Last week I published a short video of my impressions from our road trip through Denmark and promised to do a follow up article with information about the route we took and the places we visited, so here it comes:
I’ve sand-boarded in Dubai’s desert, snorkeled in the Great Barrier Reef, and strolled through stunning villages nestled in the hills of Tuscany. But it was whilst driving through my own home country, that I’ve witnessed some of the most beautiful landscapes I have ever seen.
Starting in Hamburg, our first stop was in Southern Jutland in Ribe – Denmark’s oldest town. With only a little over 8100 inhabitants, Ribe is rather small and can be seen in half a day. It holds a viking museum and an area, where the viking age has been reconstructed. And, of course, Denmark’s oldest town is full of history. But even just strolling by the small crooked houses in Ribe is worth a visit.
Next stop: Blåvand. Blåvand (next to Hvidesande, that is just a bit further north) is the holiday destination for german tourists, as it’s a relatively short drive from there.
Blåvand has beautiful beaches, nice camping grounds and, as we discovered, a summer house area that looks like a hobbit village between the dunes.
The next part of the trip was truly amazing. Avoiding motorways altogether, we drove further up the west coast. The amazing thing about Denmark’s highways is that most of the time there’s nothing but fields and forests on the side of the road. Driving through these gorgeous landscapes while the sun slowly sets over golden fields… you’re tempted to stop for pictures and a closer look about every five minutes. And that’s exactly how we ended up in this place, when we reached the beautiful Limfjord.
Just a few kilometers further north we reached Klitmøller. A small spot that has earned the title “Cold Hawaii” amongst surfers, because of good wind and great waves. After seeing this (pictures below) we decided to set up our tent in a nice little surf camp & camping ground in the tiny town of “Cold Hawaii”.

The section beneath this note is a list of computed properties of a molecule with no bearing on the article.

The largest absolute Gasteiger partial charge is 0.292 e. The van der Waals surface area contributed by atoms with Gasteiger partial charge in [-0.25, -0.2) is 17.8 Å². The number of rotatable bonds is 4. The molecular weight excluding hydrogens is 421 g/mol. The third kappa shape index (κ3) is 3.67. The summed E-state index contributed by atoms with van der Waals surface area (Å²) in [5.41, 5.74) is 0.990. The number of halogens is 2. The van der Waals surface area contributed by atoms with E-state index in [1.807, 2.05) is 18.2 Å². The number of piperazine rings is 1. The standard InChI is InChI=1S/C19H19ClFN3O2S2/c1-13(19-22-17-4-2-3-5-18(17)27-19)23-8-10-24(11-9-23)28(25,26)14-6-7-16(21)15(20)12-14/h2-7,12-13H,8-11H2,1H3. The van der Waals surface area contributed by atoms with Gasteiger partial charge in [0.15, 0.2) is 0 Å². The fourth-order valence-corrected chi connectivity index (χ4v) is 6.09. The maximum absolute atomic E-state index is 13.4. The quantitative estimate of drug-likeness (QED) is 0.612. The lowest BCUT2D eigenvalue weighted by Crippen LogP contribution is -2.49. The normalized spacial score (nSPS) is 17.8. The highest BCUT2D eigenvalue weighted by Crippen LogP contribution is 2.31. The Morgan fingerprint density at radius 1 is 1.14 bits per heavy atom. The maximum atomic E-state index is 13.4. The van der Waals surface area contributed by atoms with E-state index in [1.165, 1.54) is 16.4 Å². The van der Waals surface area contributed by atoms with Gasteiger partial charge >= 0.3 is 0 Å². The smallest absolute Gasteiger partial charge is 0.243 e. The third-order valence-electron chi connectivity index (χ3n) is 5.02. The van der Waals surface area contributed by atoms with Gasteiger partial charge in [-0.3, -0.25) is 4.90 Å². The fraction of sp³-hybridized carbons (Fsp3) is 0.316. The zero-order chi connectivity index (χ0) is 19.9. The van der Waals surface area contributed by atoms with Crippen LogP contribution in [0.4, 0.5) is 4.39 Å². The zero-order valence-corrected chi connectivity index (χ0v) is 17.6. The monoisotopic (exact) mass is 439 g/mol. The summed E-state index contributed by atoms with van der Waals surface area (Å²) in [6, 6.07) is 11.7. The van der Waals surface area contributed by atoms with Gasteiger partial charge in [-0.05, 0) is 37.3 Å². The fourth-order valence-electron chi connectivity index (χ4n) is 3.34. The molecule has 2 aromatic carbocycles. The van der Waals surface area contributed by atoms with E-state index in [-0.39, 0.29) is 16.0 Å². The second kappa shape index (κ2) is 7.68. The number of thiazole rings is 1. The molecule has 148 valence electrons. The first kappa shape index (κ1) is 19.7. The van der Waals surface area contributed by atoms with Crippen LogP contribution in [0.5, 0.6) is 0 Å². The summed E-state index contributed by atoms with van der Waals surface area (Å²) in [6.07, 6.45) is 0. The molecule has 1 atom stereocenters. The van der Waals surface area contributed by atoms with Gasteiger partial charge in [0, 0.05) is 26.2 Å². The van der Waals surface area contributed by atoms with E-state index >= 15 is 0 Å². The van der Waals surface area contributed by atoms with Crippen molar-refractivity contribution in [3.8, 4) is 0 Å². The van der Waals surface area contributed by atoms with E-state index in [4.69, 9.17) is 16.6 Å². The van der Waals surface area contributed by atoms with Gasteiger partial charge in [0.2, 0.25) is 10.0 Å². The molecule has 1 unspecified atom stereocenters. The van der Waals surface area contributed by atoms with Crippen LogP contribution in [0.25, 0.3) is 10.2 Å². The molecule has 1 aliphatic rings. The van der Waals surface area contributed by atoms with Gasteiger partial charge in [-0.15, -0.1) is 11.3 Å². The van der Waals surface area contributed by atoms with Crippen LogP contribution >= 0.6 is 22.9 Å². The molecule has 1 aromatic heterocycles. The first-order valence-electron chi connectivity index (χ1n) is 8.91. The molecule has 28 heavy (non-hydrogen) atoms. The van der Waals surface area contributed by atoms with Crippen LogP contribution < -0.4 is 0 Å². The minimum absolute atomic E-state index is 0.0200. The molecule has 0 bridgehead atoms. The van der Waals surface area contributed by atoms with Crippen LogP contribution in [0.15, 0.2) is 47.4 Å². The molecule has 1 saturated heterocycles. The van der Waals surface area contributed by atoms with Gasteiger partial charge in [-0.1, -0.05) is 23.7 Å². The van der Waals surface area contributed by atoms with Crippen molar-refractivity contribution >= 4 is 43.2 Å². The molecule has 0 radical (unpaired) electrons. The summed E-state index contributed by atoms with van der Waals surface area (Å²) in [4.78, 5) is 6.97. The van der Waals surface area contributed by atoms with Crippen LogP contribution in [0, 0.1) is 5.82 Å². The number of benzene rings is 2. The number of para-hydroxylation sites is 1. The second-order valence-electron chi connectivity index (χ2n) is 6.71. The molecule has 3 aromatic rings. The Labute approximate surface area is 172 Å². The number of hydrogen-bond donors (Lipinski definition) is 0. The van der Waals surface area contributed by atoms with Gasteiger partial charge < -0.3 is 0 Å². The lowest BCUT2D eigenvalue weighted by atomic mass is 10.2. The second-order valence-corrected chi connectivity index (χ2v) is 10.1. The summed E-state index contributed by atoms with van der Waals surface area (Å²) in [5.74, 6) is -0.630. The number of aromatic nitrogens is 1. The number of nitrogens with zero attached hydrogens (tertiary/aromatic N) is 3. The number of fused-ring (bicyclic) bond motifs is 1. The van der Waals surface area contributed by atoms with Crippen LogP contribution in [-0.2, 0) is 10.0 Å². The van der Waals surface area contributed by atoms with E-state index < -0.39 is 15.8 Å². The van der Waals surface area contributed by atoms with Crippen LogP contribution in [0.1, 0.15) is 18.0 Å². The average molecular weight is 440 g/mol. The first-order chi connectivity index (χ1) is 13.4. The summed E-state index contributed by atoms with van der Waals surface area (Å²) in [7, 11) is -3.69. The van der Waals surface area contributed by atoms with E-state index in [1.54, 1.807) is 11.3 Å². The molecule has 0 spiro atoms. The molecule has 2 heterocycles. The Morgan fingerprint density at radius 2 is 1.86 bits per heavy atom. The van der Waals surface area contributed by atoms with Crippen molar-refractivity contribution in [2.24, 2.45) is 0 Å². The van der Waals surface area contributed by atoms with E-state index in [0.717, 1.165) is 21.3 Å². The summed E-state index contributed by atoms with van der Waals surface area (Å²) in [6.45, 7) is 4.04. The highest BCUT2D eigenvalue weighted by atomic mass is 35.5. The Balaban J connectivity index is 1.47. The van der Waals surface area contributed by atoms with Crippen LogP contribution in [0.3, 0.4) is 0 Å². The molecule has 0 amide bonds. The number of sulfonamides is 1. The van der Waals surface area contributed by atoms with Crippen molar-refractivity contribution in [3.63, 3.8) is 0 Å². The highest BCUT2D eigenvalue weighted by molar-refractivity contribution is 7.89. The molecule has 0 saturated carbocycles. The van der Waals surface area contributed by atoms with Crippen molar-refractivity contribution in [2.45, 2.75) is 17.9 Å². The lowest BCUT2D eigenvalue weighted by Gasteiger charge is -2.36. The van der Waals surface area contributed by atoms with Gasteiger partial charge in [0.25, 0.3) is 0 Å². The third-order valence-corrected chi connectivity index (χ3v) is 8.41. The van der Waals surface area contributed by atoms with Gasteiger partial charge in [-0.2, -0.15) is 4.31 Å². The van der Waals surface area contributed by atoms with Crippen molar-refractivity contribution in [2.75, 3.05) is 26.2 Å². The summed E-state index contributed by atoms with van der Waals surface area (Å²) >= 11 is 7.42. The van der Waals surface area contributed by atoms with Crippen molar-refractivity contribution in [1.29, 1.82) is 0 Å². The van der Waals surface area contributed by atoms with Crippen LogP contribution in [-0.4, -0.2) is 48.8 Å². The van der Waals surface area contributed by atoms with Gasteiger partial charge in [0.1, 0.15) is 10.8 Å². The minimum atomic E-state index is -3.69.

After our stop in Klitmøller we spent some nights in a cozy danish summerhouse close to Løkken. This is by far my favorite place in Denmark in the summer. Broad beaches, fantastic sea and lots of dunes to play hide and seek in (I used to come here as a kid, hence the nostalgia). It is also right next to Rubjerg Fyr, a lighthouse that over the years has been covered by a huge wandering sand dune. At times the sand dune would grow so big, that it was impossible to see the lighthouse from the sea.
It is an incredible, unique scenery that makes it look like there’s a small desert in the middle of Denmark that’s colliding with the sea.
Rubjerg Fyr was originally built about 200 meters from the cliff coast at the highest point above sea level. But because the cliff is and has been eroding by a couple of meters every year, the lighthouse will most likely collapse into the sea within about 15-20 years.
The next stop takes us all the way up to Denmark’s northernmost town: Skagen (known in English as “The Scaw”). Skagen literally is The Top of Denmark. In fact, it is the point where the North Sea and the Baltic Sea meets, so you can walk out to Grenen (English: “The Branch”) and stand with one foot in each sea. The town also holds Denmark’s main fishing port and is famous amongst tourists for it’s beautiful town center, Skagen-yellow houses and fresh seafood that is being sold from little red booths and restaurants right on the harbor.
From this point we drove down on the other side of Denmark to visit Århus, Denmark’s second-largest city. Being a university city, Århus is very alive with lots of cafés, restaurants and parks. It also has plenty of outdoor activity-areas like places to play beach volleyball, basketball or even climbing. Aside from having one of the largest art museums in northern Europe, it also has something called “Den Gamle By” (English: The Old City”). Den Gamle By is an open air museum where houses from the 17th, 18th and 19th century from all over Denmark are being displayed. With horse-drawn carriages, old bakeries and blacksmiths, walking through the museum really feels like you’ve travelled through time.
From Århus we took the ferry over to Sjælland, to move on to the last big stop on our trip: Denmark’s capital, København.
Oh yes, København. Denmark’s capital is a lovely place. It’s a beautiful city – very international, very interesting and everybody goes everywhere by bike.
What’s funny though – geographically Copenhagen is very far away from the actual center of Denmark. In fact it is so far east, that it only takes 35 minutes from København’s main train station to get to Sweden.
This church in Copenhagen has an external staircase winding around the tower. It starts with narrow wooden steps through the bell tower, then continues with the golden spiral stairs on the outside. The stairs narrow the higher you get and only one person at a time can fit on the last of the 398 steps. And yes, we climbed it. Even though we got a bit shaky on the last steps – we just had to show you this view:
Who would have thought, that travelling through my own home country would turn out to be one of the best trips I have ever made.